A further insulator layer 24 deposited over the superconductive layer 11 functions to electrically insulate a control line 25 from the layer 11. The control line 25 is a superconductive strip disposed parallel to the strips 11 and 10 at least in the area of the weak-links 13 and 14. In a practical circuit the control line 25 should not run superposed with respect to the extensions 22 and 23 so as not to disrupt the microwave transmission line properties thereof. In a manner to be described in detail, current through the control line 25 generates a magnetic field resulting in control flux threading the area 17 (FIG. 2) thus providing control of the current through the weak-links 13 and 14. The superconductive ground plane 20 functions to confine all of the magnetic fields produced by currents flowing in the microwave strips to the same side of the ground plane 20 as the sources of the fields. Thus the ground plane 20 increases the coupling of the magnetic field generated by the control line 25 to the SQUID. The planes containing the upper and lower superconductive layers 11 and 10 are substantially parallel to the planes of the superconductive ground plane 20 and the control line 25 with the weak-links 13 and 14 disposed substantially orthogonally with respect thereto.
Referring to FIG. 5, a schematic representation of the SQUID depicted in FIGS. 1, 2, 3 and 4 is illustrated where like reference numerals indicate like components with respect to FIGS. 1, 2, 3 and 4. The active SQUID switching elements utilized in Josephson logic and memory circuits may be designated for convenience by the block 30.
In operation the current flowing between the lines 22 and 23 through the SQUID 30 is controlled by the magnetic field through the SQUID generated by current passed through the control line 25. FIG. 6 illustrates the current-voltage characteristics of the SQUID 30 when the control line current is equal to zero (curve 35) and when the control line current is equal to I1 (curve 36). The current voltage characteristics of the SQUID 30 may be derived by forcing a variable current between the leads 22 and 23 and measuring the voltage therebetween for various values of d.c. current applied to the control line 25. These characteristics may conveniently be displayed on an oscilloscope by applying an a.c. current to the SQUID with a variable d.c. current applied to the control line 25. The critical current IC (the maximum d.c. zero voltage current) for zero control line current is ICO whereas the critical current for the control line current Il is ICl. Thus when the external magnetic field applied to the SQUID is zero, the value of the current through the SQUID is the critical current ICO. When a current Il is passed through the control line 25 the value of the current through the SQUID is the critical current ICl.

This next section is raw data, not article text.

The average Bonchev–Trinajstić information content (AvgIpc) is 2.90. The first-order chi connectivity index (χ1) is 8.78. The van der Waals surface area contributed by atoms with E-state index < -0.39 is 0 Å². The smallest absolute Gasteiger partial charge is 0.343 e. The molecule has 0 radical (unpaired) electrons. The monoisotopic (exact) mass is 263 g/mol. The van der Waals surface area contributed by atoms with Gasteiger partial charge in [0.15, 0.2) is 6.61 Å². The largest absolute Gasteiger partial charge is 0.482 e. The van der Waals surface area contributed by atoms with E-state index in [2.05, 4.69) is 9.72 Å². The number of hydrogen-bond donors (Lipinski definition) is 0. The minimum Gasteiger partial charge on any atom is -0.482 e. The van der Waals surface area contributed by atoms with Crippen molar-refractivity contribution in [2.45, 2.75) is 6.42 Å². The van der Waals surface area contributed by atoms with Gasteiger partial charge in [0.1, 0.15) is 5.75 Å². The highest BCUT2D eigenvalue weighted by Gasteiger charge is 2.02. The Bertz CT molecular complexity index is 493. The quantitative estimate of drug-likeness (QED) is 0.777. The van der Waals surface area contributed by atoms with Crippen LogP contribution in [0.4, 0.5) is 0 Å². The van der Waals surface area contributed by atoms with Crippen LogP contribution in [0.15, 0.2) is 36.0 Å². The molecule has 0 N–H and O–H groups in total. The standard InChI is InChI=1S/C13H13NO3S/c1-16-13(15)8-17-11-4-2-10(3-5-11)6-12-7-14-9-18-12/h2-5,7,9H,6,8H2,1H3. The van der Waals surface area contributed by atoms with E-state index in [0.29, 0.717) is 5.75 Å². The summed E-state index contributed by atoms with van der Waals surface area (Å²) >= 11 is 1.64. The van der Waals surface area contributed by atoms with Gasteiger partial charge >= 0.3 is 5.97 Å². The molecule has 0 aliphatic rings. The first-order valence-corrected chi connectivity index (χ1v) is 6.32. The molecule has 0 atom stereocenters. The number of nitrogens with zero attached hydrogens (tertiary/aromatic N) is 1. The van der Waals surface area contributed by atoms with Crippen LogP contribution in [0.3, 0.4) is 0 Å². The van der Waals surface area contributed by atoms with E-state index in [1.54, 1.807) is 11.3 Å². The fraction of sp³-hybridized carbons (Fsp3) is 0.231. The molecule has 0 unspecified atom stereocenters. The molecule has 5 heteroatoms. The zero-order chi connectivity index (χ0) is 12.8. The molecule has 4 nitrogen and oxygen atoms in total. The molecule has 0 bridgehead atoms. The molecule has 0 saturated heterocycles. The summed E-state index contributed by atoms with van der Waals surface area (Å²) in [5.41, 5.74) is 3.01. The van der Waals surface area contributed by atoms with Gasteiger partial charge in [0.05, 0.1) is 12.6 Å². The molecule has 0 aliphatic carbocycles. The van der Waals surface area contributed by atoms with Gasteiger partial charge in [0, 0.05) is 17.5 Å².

As discussed above, by utilizing a suitable normal metal and the method of deposition thereof, as well as suitably narrow dimensional weak-links, the differential resistance of the SQUID can be advantageously increased. The differential resistance of the device is depicted in FIG. 6 as ΔV/ΔI as illustrated. Thus it is appreciated that the differential resistance of the device is the nominal device resistance when in its non-zero voltage state.
Referring to FIG. 7, the critical current IC of the SQUID as an implicit function of magnetic flux cutting through the area 17 or as a direct function of the control current flowing in the control line 25 is illustrated. As the control current is increased the magnetic flux linking the SQUID 30 is increased in direct proportion since there are no ferromagnetic materials present and as the control current is increased the critical current undergoes oscillations. A complete cycle is generated when the magnetic flux linking the SQUID is increased by one flux quantum. When the control line current is zero a maximum critical current Imax flows through the SQUID. When control line current is increased to I1, the critical current decreases to a minimum value of Imin. It will be appreciated that given the critical currents of the weak-links 13 and 14, and the inductance, L, of the superconductive loop composed of the weak-links 13 and 14 and the superconductors 10 and 11, it is possible to theoretically determine the dependence of the critical current upon magnetic flux linking the SQUID 30. See, for example, the article by T. A. Fulton, L. N. Dunkleberger, and R. C. Dynes in Physical Review B, Aug. 1, 1972, page 855.
It will be appreciated from FIGS. 6 and 7 that the SQUID 30 of the present invention may be utilized as a switch in Josephson logic and memory circuits under control of current applied through the control line 25. For example, when zero current is applied to the control line 25, the d.c. zero voltage current flowing through the SQUID is Imax. With a control line current of I1 applied, the d.c. zero voltage current diminishes to Imin, thus providing the required control function for the Josephson circuits.